The new artistic expressions also found their way into the contemporary cinema film. The silent films by WILHELM MURNAU (Nosferatu – Symphony of horror, 1922) and FRITZ LANG (Dr. Mabuse, 1922, Metropolis, 1926) were the trendsetters. They created new pictorial worlds in a film by adopting the formal language of Expressionism. Scenes, for example, were distorted in perspective to create an unreal and oppressive atmosphere in the audience. The costume, revue and comedy films of the time reached a mass audience, for in 1930 there were about 5,000 cinemas in Germany and already in 1925 nearly 2 million cinema tickets were sold every day. After the studios in Hollywood, Universum Film AG (Ufa) became the second largest film production company in the world. The first major German sound film “The Blue Angel” helped MARLENE DIETRICH to achieve world fame. All genres of the movie that is still in use today like horror, adventure, science fiction or spy films, originated in the twenties.
Read More About Modern Abstract Art: The Realms of Contemporary Art
Literature & the Press
The German literature of the twenties also reached world level. THOMAS MAN made a sensation in 1924 with the “Magic Mountain” and in 1929 received the Nobel Prize for Literature. Even the “Steppenwolf” by HERMANN HESSE and ERICH MARIA REMARQUES “Nothing New in the West” were read worldwide. The list of important authors of this era is long, including FRANZ KAFKA, ARNOLD BRANCH, ANNA SEGHERS, JOSEPH ROTH and ERICH KÄ Stner, as well as HANS FALLADA, ÖDÖN VON HORVÁTH, LION FEUCHTWANGER, ALFRED DÖBLIN and HEINRICH and KLAUS MANN. ERNST JÜNGER (“In Steel Thunderstorms”) and OSWALD SPENGLER (“The Fall of the West”) also wrote their pessimistic and anti-democratic writings during this time, which received a lot of attention from the National Socialists.
The journalists EGON ERWIN KISCH (“The Racing Reporter”), KURT TUCHOLSKY (newspaper “Die Weltbühne”) and CARL VON OSSIETZKY (“Die Weltbühne”) wrote gripping and demanding reports on social and political topics. The press took a leading position among the media. In 1928 over 3,350 different daily newspapers appeared; today there are “only” about 360 daily newspapers in Germany.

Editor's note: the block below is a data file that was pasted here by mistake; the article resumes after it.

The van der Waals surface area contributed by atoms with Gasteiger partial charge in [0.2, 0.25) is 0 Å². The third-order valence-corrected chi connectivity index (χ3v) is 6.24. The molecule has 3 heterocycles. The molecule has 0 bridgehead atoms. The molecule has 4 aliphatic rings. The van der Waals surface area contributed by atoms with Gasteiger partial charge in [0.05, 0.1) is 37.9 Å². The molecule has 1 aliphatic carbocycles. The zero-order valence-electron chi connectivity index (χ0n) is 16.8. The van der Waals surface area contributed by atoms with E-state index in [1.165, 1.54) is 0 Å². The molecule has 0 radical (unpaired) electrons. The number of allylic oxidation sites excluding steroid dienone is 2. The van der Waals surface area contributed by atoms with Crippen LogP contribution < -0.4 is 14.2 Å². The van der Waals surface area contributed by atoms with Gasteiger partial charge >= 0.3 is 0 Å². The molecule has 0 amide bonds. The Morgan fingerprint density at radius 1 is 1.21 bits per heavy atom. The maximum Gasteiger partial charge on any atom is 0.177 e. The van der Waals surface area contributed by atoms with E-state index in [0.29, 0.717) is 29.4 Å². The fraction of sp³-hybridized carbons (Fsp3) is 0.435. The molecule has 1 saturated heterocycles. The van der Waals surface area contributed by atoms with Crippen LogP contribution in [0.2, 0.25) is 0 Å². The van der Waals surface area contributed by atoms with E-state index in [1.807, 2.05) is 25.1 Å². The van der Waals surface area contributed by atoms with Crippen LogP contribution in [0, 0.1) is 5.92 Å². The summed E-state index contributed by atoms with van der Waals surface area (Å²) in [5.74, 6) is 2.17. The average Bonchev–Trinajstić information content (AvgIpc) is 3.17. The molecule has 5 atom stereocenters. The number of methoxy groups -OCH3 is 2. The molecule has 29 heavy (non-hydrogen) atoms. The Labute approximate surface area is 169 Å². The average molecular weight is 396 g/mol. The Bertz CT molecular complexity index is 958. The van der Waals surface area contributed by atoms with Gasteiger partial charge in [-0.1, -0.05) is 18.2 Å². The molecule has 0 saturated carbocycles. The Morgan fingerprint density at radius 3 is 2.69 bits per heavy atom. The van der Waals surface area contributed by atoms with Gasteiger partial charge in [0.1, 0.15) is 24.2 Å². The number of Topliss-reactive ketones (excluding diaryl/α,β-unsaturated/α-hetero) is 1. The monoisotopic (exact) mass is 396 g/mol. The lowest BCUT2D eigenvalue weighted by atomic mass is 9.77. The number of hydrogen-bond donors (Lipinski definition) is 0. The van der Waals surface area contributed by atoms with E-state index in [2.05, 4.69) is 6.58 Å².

Music and Dance
Dance events were also extremely Popular apart from the radio. Above all the American fashion dances “Shimmy” and “Charleston” were seen dancing to the jazz sounds of DUKE ELLINGTON’S “Chocolate Kiddies” or JOSEPHINE BAKERS “Charleston Bigband” and numerous other bands in the numerous dance halls.
For the Charleston, the gentlemen wore suits and the women’s dresses, which reached down to the knee and were decorated with glittering sequins and colored glass beads. The French dancer and singer JOSEPHINE BAKER made a guest appearance in Berlin in 1927 and called forth great excitement with her “wild” dances and her “light” clothing. In the serious music, new paths were taken. The composers PAUL HINDEMITH and ARNOLD SCHÖNBERG experimented with new tonal languages. In HINDEMITH, the anti-romantic and sober “new objectivity” was introduced, SCHÖNBERG also developed the so-called twelve-tone technique, which goes beyond the limits of tonality and is therefore difficult for someone not so well versed to hear. The music of RICHARD STRAUSS, on the other hand, still moved in the classical-romantic tradition and brought it to a conclusion.
From a sporting point of view, a lot was happening in this period. Car racing was among the most popular sporting events, the races on 1921 completed in Berlin automobile transport and trainer street (Avus) attracted a huge number of visitors. In 1926 the first Grand Prix of Germany was held there. The drivers set with the up to 240 km / h fast racing cars of the companies like Mercedes-Benz, Bugatti, Alfa Romeo on speed records and were acclaimed stars. Football was no longer the game adored as the popular amusement of the working class but lured a number of people into the stadiums on the weekends. The other sports like Cycling races and boxing matches were also the center of attraction and spectators visited in huge numbers. The boxing matches of MAX SCHMELING witnessed a million of followers who viewed it on the radio.
Lifestyle of the Workers
In the twenties, the traditional working-class culture was still alive, but the classic way of life of a socialist worker who cared for social democracy from cradle to grave was no longer the norm. Workers’ songs, workers’ theaters, workers’ literature and newspapers now no longer served only for educational and propaganda purposes but were used primarily in the final phase of the Weimar Republic to combat the right-wing Nationalist camp, which acted with the same means.
We can conclude by saying that the changes in the era of the twenties, marked the era of change in the art forms as well. The world got to witness some of the greatest resources of art. After this, the way art is perceived has changed and now it’s pursued worldwide with no limits.